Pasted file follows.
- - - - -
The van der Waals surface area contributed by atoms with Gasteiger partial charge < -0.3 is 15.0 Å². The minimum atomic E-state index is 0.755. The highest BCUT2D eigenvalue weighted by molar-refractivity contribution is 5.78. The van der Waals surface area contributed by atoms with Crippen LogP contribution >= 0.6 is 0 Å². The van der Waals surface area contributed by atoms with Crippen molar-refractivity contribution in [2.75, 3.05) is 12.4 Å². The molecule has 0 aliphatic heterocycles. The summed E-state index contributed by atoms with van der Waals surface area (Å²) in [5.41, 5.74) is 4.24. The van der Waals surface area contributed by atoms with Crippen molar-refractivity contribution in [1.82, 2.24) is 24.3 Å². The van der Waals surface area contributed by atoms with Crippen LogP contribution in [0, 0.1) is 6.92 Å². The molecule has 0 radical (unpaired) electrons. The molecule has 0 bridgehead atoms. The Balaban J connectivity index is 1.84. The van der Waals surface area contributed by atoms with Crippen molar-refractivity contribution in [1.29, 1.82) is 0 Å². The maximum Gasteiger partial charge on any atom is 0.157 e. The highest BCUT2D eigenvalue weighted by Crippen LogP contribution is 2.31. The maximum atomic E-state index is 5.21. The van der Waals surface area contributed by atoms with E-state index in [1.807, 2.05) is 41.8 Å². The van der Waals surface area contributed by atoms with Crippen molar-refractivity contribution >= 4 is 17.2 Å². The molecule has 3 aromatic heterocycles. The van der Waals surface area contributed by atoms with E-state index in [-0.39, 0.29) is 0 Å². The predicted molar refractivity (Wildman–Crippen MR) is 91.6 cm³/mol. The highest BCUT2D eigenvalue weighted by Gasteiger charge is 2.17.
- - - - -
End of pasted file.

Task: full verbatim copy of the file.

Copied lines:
The van der Waals surface area contributed by atoms with Gasteiger partial charge < -0.3 is 15.0 Å². The minimum atomic E-state index is 0.755. The highest BCUT2D eigenvalue weighted by molar-refractivity contribution is 5.78. The van der Waals surface area contributed by atoms with Crippen LogP contribution >= 0.6 is 0 Å². The van der Waals surface area contributed by atoms with Crippen molar-refractivity contribution in [2.75, 3.05) is 12.4 Å². The molecule has 0 aliphatic heterocycles. The summed E-state index contributed by atoms with van der Waals surface area (Å²) in [5.41, 5.74) is 4.24. The van der Waals surface area contributed by atoms with Crippen molar-refractivity contribution in [1.82, 2.24) is 24.3 Å². The van der Waals surface area contributed by atoms with Crippen LogP contribution in [0, 0.1) is 6.92 Å². The molecule has 0 radical (unpaired) electrons. The molecule has 0 bridgehead atoms. The Balaban J connectivity index is 1.84. The van der Waals surface area contributed by atoms with Crippen molar-refractivity contribution in [1.29, 1.82) is 0 Å². The maximum Gasteiger partial charge on any atom is 0.157 e. The highest BCUT2D eigenvalue weighted by Crippen LogP contribution is 2.31. The maximum atomic E-state index is 5.21. The van der Waals surface area contributed by atoms with E-state index in [1.807, 2.05) is 41.8 Å². The van der Waals surface area contributed by atoms with Crippen molar-refractivity contribution >= 4 is 17.2 Å². The molecule has 3 aromatic heterocycles. The van der Waals surface area contributed by atoms with E-state index in [-0.39, 0.29) is 0 Å². The predicted molar refractivity (Wildman–Crippen MR) is 91.6 cm³/mol. The highest BCUT2D eigenvalue weighted by Gasteiger charge is 2.17.